The festive season kicks in this week when I am invited to switch on Christmas tree lights. Mercifully the December weather is kind. Last year this annual event was abandoned, courtesy of Storm Desmond.
This time, though, all is calm, all is bright. As dusk falls, the town band jollied us with seasonal songs and carols whilst a sea of twinkling bulbs illuminates the square.
The sleepy Borderland town of Langholm is in need of a little light relief. Last month locals were left reeling after a bank robbery. And one so audacious and old-fashioned it made the national news.
Wads of money littered the High Street. They literally blew the bloody doors off. Well, they exploded the cash machine on the wall. It happened in the early hours, so, happily, no-one was hurt. But it came with touches of the wild west. Like the Langholm of old.
Three hundred years ago no one would have batted an eyelid in these once unruly reiving parts. But that was then. These days the ‘muckle toon’ boasts less lawless connections.
Langholm may have a famous Common Riding to remember its riding and raiding days. But it is also the birthplace of Hugh MacDiarmid and it once hosted a celebrity moon man. Back in the 1970s Neil Armstrong came to celebrate his Borderland roots and to receive the Freedom of the Town.
Still, if Brexit and Trump can come to pass, then little Langholm can be the victim of a gangster raid. The unlikeliest things are happening all around us.
But back to my Christmas tree. If you allow them to, switchings and unveilings can be part and parcel of a broadcaster’s life. If your face appears on the telly, or your voice graces the airwaves, the chances are you will be asked to do the honours. But like Langholm, such events are not always danger-free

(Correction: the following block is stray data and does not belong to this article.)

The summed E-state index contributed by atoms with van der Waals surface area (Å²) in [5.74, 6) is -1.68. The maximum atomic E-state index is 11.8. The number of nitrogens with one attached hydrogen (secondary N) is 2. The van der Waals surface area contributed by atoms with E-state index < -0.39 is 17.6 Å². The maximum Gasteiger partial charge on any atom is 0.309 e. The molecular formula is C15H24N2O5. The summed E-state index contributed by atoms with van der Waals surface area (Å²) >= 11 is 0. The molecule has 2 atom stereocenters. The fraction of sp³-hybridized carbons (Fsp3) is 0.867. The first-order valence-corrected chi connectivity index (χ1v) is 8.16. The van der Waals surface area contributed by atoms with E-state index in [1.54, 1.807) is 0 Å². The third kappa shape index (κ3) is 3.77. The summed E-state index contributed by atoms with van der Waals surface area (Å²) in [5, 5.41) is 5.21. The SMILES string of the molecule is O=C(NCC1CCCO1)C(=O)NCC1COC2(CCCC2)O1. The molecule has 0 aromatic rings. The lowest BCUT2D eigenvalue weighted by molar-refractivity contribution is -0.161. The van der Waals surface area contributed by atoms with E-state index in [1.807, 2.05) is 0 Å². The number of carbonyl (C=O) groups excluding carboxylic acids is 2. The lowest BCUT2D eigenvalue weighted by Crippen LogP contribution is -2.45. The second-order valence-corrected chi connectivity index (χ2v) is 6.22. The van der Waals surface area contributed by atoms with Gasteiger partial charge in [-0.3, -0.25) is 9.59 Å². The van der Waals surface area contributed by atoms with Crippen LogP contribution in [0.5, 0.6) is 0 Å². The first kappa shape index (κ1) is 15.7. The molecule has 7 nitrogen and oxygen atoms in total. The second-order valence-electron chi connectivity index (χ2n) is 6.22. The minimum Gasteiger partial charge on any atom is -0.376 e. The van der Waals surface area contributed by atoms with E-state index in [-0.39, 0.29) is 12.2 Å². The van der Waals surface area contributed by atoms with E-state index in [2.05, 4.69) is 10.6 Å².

Earlier this year I unveiled ‘The Scottish Soldier’, an eight-foot high wooden military figure. He had been carved with a chainsaw and the plan was to send him the length and breadth of Britain to raise awareness of the work our troops do.
He cut quite a dash. Someone had dressed him in Highland uniform. I think it was the Gordon tartan. But just as I was about to pull off the sheet that covered him, the organizer whispered in my ear. “Do be careful. The kilt’s not securely pinned on.
There was no matador-style flourish with that one. There was no dramatic pull of the cloth. No, one hand gingerly edged off the cover whilst the other kept a vice-like grip on the back of the kilt. I wasn’t about to let the waiting crowd see exactly what a Scotsman wears underneath his national dress…
I don’t think they ever found the Langholm bank robbers. They’re now looking for dog walkers who may have seen something and could help in the hunt. Who walks their MacNaughties at two in the morning?! That’s perhaps another story for another day…